This is a superb performance of enormous interest from July 17, 1977 in Munich with Böhm conducting and Ursula Schröder-Feinen in the title role. Her voice is quite similar to Birgit Nilsson's, secure in pitch and voluminous. She is ideal for Elektra, a role she sang three times at the Met in 1976 (she also sang 6 performances of the Dyer's Wife in Die Frau Ohne Schatten in 1978, 4 Salomes in 1973 and 2 Siegfried Brünnhildes in 1972). As mentioned above, she and Astrid Varnay are the only sopranos I know of who make the role more difficult by adding a high B at the finale. Here we also have Rysanek in resplendent voice in one of her best roles, and Varnay in fine form after the switch from the title role to the queen. Hopf and Adam are perfect in their roles and again Böhm shows he is master of this music. Unfortunately, a solo clarinet jumps the gun just before one of the loud closing chords. Varnay also sang the queen in the 1981 Böhm video production, made shortly before his death, which featured Rysanek in her only Elektra, with Caterina Ligendza as Chrysothemis. Rysanek sang the title role at the insistence of Böhm; this was released on DVD in 2005 (see REVIEW). It was a memorable performance if only for Rysanek's Elektra and Böhm's conducting. The two CDs (60:30 and 68:14) offer a bonus in the form of nearly a half-hour of excerpts from Die Frau Ohne Schatten from a July 26, 1975 Salzburg performance focusing on Schröder-Feinen's Dyer's Wife; others in the cast are James King, Leonie Rysanek and Ruth Hesse with the Vienna Philharmonic conducted by Karl Böhm.

Karajan / Varnay/Salzburg1964

Astrid Varnay (Elektra); Hildegard Hillebrecht (Chrysothemis); Martha Mödl (Klytämnestra); James King (Aegisth); Eberhard Waechter (Orest)
ORFEO C 298 922 1 (2 CDs) (rec. live Salzburg Festival August 17, 1964

In the mid-'30s Herbert von Karajan, then at the beginning of his remarkable career, led a performance of Elektra. Strauss was present and it is said that at the conclusion the composer leaped to his feet and shouted "Bravo!"—it was at his wish the Grosse Festspielhaus was built—and he dominated the European musical scene for more than three decades. During this time he presented his own conception of operas including Il trovatore, Don Carlos, Otello, Carmen, Boris Godunov, Der Rosenkavalier, Salome and the complete Ring all of which he recorded usually prior to the Salzburg presentations. For whatever reason, Karajan elected not to record Elektra commercially; he told Astrid Varney it caused him "much emotional strain." For that reason this document is important as it shows the egocentric conductor in an opera not available otherwise in his interpretation. The performance is impressive in its own way but Karajan's often leisurely tempi make great demands on the singers. Varnay starts out tenuously improving considerably after the duet with Chrysothemis; this is not one of her best performances—although she does add that extra high B at the end. Hildegard Hillebrecht's Chrysothemis is fine as is veteran Martha Mödl's queen. The Austrian Radio's mono sound is adequate; voices can always be heard and there is an appropriate sense of perspective. For whatever reason, timpani are very present covering up some orchestral detail.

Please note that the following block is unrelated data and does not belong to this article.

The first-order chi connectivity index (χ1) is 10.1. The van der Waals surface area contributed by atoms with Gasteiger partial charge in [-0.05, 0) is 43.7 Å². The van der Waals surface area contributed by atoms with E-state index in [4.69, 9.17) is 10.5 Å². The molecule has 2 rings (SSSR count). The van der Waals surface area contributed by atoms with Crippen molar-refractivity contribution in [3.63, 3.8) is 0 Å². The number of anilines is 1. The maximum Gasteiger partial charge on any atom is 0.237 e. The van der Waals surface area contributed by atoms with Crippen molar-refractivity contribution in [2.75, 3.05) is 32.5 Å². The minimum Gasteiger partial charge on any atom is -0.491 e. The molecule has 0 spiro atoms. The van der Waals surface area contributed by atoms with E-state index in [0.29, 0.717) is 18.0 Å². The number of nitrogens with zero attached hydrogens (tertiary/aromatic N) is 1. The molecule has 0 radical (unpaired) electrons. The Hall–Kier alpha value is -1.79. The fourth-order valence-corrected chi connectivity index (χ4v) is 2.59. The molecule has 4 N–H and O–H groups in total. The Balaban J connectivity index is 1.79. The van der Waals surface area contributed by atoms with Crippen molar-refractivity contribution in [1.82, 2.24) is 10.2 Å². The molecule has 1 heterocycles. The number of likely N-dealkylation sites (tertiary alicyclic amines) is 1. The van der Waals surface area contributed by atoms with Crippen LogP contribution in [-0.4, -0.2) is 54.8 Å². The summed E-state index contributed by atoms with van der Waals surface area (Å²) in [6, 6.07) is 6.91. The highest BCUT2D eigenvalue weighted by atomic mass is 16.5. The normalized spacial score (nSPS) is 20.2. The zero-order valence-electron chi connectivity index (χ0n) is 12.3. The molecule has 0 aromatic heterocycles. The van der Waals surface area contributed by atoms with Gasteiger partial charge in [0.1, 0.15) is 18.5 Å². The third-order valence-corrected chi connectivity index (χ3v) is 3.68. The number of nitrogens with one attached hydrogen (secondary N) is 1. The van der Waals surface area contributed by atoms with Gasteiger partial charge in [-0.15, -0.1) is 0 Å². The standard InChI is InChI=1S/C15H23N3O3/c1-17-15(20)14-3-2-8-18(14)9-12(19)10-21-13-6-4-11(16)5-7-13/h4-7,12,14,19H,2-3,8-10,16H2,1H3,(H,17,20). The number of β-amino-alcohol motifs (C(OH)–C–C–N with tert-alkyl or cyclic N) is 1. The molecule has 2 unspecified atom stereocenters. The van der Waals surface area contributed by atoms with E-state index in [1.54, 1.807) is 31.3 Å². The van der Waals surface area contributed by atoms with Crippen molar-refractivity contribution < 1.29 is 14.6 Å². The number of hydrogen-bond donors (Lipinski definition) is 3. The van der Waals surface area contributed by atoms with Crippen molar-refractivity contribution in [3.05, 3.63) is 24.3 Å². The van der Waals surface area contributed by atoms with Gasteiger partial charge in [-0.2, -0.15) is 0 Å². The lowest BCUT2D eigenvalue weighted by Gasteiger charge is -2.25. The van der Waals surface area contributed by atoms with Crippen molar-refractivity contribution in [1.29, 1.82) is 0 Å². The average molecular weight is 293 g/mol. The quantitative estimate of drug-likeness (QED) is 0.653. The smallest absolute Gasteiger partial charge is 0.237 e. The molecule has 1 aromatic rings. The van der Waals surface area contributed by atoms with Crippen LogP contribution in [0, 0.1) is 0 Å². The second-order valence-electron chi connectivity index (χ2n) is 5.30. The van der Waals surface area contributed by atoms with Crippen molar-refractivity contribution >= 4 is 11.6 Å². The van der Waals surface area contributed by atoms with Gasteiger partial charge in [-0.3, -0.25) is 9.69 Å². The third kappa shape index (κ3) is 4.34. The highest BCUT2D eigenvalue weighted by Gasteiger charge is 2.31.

Ozawa / Behrends / Boston /1988

SEIJI OZAWA / Boston Symphony Orchestra
Hildegard Behrens (Elektra); Nadine Secunde (Chrysothemis); Christa Ludwig (Klytämnestra); Ragnar Ulfung (Aegisth); Jorma Hynninen (Orest).
PHILIPS 422 574 (2 CDs) (rec. live 1988) (reissued on Philips Duo - 464 985)

TThis concert performance with the Boston Symphony is excellent in many ways. Hildegard Behrens is superb, right-on for those high notes, and I like the way she slides off the final A# - an appropriately maniacal effect. Throughout her characterization is strong, the drama intense. Christa Ludwig is in the same class (I wonder what the audiences thought in the concert performance when Ludwig does that series of hysterical laughs—and the screams as she is murdered?). Unfortunately Nadine Secunde's Chrysothemis isn't up to her associates' standard. The men are fine, and the Boston Symphony produces beautiful sounds. Ozawa doesn't generate much excitement (which can also be said of his slack recording of Salome)—there is little of the demonic drive of many other conductors, particularly Solti, Böhm, Reiner and Mitropoulos. Admirers of Behrens and Ludwig surely will wish to have this recording.